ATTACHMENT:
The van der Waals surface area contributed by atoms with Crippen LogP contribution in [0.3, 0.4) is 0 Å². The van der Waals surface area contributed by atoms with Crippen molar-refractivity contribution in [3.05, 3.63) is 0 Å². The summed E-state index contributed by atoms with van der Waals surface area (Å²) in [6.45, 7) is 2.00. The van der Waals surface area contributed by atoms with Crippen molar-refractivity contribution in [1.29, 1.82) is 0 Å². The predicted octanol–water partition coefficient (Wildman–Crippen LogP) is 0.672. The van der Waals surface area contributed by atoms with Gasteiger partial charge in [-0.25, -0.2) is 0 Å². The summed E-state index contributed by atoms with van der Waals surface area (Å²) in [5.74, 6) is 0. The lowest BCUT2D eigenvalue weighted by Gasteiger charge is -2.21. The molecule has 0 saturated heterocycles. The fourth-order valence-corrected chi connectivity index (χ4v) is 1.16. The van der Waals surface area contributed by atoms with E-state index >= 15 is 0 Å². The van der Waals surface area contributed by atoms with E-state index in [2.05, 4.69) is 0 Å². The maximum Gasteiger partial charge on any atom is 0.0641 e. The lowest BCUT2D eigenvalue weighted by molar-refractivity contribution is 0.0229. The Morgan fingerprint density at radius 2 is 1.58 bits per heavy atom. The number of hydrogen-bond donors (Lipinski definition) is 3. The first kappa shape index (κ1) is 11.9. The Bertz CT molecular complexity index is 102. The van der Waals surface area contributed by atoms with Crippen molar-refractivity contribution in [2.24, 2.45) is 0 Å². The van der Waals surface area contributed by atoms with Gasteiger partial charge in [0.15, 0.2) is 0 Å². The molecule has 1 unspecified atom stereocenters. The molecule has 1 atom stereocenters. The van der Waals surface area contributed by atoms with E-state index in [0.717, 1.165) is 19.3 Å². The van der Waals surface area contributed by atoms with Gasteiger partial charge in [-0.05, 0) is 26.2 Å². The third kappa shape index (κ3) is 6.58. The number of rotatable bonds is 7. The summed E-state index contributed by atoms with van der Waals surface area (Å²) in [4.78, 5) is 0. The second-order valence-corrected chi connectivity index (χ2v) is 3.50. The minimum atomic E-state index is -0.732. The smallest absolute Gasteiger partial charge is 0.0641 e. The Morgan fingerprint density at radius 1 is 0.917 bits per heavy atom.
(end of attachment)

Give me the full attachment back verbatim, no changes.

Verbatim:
The van der Waals surface area contributed by atoms with Crippen LogP contribution in [0.3, 0.4) is 0 Å². The van der Waals surface area contributed by atoms with Crippen molar-refractivity contribution in [3.05, 3.63) is 0 Å². The summed E-state index contributed by atoms with van der Waals surface area (Å²) in [6.45, 7) is 2.00. The van der Waals surface area contributed by atoms with Crippen molar-refractivity contribution in [1.29, 1.82) is 0 Å². The predicted octanol–water partition coefficient (Wildman–Crippen LogP) is 0.672. The van der Waals surface area contributed by atoms with Gasteiger partial charge in [-0.25, -0.2) is 0 Å². The summed E-state index contributed by atoms with van der Waals surface area (Å²) in [5.74, 6) is 0. The lowest BCUT2D eigenvalue weighted by Gasteiger charge is -2.21. The molecule has 0 saturated heterocycles. The fourth-order valence-corrected chi connectivity index (χ4v) is 1.16. The van der Waals surface area contributed by atoms with E-state index >= 15 is 0 Å². The van der Waals surface area contributed by atoms with E-state index in [2.05, 4.69) is 0 Å². The maximum Gasteiger partial charge on any atom is 0.0641 e. The lowest BCUT2D eigenvalue weighted by molar-refractivity contribution is 0.0229. The Morgan fingerprint density at radius 2 is 1.58 bits per heavy atom. The number of hydrogen-bond donors (Lipinski definition) is 3. The first kappa shape index (κ1) is 11.9. The Bertz CT molecular complexity index is 102. The van der Waals surface area contributed by atoms with Crippen molar-refractivity contribution in [2.24, 2.45) is 0 Å². The van der Waals surface area contributed by atoms with Gasteiger partial charge in [0.15, 0.2) is 0 Å². The molecule has 1 unspecified atom stereocenters. The molecule has 1 atom stereocenters. The van der Waals surface area contributed by atoms with E-state index in [0.717, 1.165) is 19.3 Å². The van der Waals surface area contributed by atoms with Gasteiger partial charge in [-0.05, 0) is 26.2 Å². The third kappa shape index (κ3) is 6.58. The number of rotatable bonds is 7. The summed E-state index contributed by atoms with van der Waals surface area (Å²) in [4.78, 5) is 0. The second-order valence-corrected chi connectivity index (χ2v) is 3.50. The minimum atomic E-state index is -0.732. The smallest absolute Gasteiger partial charge is 0.0641 e. The Morgan fingerprint density at radius 1 is 0.917 bits per heavy atom.